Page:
August 18th marks the centennial of the 19th Amendment, which gave women the right to vote in federal elections. Although New York extended suffrage to women in 1917, communities across the state are taking this opportunity to remember the roles and contributions of local women. Dutchess County Clerk Bradford H. Kendall joins these celebrations by highlighting the work of Helen Wilkinson Reynolds, one of the most outstanding historians of Dutchess County.
Helen Wilkinson Reynolds (December 9, 1875- January 3, 1943) was a member of the prominent Reynolds Family of Poughkeepsie and a prodigious scholar of Dutchess County History. In a career spanning 32 years, she conducted research into practically every aspect of the county’s past, publishing numerous articles and books. Though best known for her two groundbreaking works on local architecture (Dutch Houses in the Hudson Valley before 1776 and Dutchess County Doorways), her writings spanned the spectrum between studies of local plants to the records of churches and municipalities.
Poughkeepsie-based Historian Holly Wahlberg observed that Reynolds “confronted difficult challenges including inaccessible and decaying historical records, vanishing local landmarks, limited publication opportunities for local historical research, and the tendency by some to dismiss the importance of local history. Reynolds’ energy and impeccable standards of scholarship elevated local history to a new level of usefulness and reliability.”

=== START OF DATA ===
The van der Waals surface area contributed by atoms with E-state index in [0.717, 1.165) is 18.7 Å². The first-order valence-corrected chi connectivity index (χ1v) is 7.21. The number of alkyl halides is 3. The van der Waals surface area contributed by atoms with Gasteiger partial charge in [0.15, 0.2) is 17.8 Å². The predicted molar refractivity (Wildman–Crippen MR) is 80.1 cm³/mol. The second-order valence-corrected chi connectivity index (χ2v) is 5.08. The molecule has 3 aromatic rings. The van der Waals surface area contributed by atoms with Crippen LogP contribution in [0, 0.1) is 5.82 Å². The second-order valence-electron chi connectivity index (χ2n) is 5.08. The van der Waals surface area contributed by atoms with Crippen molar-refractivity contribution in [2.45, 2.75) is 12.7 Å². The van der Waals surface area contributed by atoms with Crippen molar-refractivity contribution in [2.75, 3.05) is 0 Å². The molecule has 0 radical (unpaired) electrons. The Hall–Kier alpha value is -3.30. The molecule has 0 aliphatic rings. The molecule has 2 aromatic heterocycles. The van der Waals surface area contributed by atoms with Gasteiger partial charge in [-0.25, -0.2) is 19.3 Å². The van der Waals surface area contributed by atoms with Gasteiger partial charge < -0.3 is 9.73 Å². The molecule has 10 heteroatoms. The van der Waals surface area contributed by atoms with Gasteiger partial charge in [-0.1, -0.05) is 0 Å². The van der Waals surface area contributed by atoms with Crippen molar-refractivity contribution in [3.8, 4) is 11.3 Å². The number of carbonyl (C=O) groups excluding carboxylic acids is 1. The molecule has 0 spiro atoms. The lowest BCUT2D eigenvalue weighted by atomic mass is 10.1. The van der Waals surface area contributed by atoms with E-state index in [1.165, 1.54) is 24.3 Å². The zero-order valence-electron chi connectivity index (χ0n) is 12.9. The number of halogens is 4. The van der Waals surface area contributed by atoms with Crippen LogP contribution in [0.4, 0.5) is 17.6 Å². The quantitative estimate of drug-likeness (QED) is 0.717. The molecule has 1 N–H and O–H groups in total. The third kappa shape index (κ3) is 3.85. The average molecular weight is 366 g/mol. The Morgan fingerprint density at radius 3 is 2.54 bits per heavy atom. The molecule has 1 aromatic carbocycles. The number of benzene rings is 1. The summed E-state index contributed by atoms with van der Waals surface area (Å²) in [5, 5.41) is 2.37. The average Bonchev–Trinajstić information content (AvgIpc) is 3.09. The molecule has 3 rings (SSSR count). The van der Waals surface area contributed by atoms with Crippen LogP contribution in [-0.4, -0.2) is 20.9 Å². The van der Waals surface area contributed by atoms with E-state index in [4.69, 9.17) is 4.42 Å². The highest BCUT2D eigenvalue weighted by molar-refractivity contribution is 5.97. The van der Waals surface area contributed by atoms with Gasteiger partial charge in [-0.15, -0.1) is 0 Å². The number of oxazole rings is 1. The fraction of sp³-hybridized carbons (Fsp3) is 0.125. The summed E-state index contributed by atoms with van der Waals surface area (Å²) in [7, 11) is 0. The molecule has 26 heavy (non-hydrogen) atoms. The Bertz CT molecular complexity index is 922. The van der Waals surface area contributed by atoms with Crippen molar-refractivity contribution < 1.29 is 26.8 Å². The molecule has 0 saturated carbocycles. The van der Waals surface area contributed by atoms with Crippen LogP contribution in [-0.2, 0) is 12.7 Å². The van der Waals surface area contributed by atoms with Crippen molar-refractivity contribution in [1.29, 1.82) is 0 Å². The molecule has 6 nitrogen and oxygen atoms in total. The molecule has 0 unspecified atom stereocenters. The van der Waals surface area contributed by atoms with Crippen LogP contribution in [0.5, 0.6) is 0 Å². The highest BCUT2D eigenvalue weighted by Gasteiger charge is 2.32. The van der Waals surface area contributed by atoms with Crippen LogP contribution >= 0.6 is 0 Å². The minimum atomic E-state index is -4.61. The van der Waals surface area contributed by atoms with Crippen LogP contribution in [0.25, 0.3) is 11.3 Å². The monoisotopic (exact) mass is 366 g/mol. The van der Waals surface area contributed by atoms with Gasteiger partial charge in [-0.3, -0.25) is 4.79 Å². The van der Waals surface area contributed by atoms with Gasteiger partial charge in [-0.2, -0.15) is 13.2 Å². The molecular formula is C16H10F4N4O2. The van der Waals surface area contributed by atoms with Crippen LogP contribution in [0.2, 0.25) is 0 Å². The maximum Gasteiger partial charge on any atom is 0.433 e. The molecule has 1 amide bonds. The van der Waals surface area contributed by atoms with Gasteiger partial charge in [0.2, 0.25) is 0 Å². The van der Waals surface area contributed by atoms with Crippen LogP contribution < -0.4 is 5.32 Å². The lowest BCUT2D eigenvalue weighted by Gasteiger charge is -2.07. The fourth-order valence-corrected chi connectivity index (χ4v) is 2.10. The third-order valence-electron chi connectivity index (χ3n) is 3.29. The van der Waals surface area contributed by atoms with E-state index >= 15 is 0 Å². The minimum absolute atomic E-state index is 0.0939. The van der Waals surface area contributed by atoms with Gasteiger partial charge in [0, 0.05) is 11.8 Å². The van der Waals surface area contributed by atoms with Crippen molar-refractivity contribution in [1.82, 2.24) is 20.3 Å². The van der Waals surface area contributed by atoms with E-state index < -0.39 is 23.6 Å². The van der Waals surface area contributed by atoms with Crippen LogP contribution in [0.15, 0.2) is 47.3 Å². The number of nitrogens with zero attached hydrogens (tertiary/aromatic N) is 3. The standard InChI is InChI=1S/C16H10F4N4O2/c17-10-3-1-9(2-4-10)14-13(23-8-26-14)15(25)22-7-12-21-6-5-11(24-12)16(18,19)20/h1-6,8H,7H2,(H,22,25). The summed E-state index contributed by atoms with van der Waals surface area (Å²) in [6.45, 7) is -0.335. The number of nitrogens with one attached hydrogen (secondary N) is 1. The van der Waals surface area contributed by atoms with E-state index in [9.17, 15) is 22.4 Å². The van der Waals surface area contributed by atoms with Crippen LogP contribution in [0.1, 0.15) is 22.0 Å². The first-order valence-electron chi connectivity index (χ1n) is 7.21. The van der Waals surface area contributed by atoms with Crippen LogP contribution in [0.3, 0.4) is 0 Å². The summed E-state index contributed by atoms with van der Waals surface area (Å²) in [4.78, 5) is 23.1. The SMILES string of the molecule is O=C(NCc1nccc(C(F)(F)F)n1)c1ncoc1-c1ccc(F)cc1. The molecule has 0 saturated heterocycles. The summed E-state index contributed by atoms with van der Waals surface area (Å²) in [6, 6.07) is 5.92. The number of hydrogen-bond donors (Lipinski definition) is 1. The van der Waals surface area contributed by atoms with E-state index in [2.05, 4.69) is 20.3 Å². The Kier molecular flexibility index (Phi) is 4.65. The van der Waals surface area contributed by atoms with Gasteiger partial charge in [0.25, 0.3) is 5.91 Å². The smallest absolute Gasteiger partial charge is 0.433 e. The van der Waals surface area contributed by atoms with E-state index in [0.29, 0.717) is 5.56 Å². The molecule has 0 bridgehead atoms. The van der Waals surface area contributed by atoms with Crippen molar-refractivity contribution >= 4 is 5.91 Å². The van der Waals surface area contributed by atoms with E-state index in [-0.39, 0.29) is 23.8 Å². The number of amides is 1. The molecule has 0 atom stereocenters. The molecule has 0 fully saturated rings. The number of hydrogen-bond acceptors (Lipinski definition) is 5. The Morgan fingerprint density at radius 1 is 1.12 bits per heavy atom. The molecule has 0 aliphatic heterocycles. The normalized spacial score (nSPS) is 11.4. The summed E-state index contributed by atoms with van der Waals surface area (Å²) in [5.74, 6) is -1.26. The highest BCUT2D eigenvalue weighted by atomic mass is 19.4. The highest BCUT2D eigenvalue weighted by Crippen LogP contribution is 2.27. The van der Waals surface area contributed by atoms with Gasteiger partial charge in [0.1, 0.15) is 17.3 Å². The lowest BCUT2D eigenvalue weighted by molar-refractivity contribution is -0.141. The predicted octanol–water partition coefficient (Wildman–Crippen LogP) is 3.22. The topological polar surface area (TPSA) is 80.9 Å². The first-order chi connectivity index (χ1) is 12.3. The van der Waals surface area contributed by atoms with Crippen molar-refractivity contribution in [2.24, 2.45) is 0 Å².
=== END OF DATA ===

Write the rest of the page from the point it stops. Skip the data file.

Former County Historian Joyce Ghee has pointed out how extraordinary Reynolds’ accomplishments were: “Helen Wilkinson Reynolds was a woman with not a degree to her name, not even a high school diploma. A spinal affliction brought her formal education to an end at age 15. Everything she became – historian, researcher, writer, institution leader, and advisor to public leaders – was of her own making.”
Reynolds joined the Dutchess County Historical Society soon after its founding in 1914, becoming editor of the annual Dutchess County Historical Society Yearbook in 1921. In partnership with Franklin Delano Roosevelt, she launched the society’s long-running publication series, which documented details ranging from gravestone inscriptions to early colonial municipal records.
Her diverse projects frequently brought her to the Dutchess County Clerk’s Office to consult deeds and other records maintained by the county. As part of that work, Reynolds developed an index of maps contained in early deeds that are not replicated in the other county map collections. The index and corresponding maps have been digitized with searchable features and full color scans. The atlas is accessible by visiting: https://www.dutchessny.gov/Departments/County-Clerk/Docs/Un_Indexe_Map_Atlas.pdf.
Dutchess County Clerk Bradford H. Kendall stated, “Helen Wilkinson Reynolds was both an outstanding historian and a symbol of the central role that women have played in making and documenting Dutchess County History. Her guide to our rare early maps, which is now available on our Historical Resources page, demonstrates that her work remains essential a century later.”
“Although she never served as Dutchess County Historian, Helen Wilkinson Reynolds looms large in the history of Dutchess County and as a historian of our county,” said County Historian William P. Tatum III, “She truly established Dutchess County History as an independent field of study. Practically every study of Dutchess County’s past intersects with her scholarship in some fashion.”
For more information on Helen Wilkinson Reynolds, please consult Volume 28 (1943) of the Dutchess Historical Society Yearbook, which is accessible for free online via the Dutchess County Historical Society website at dchsny.org/yearbook/.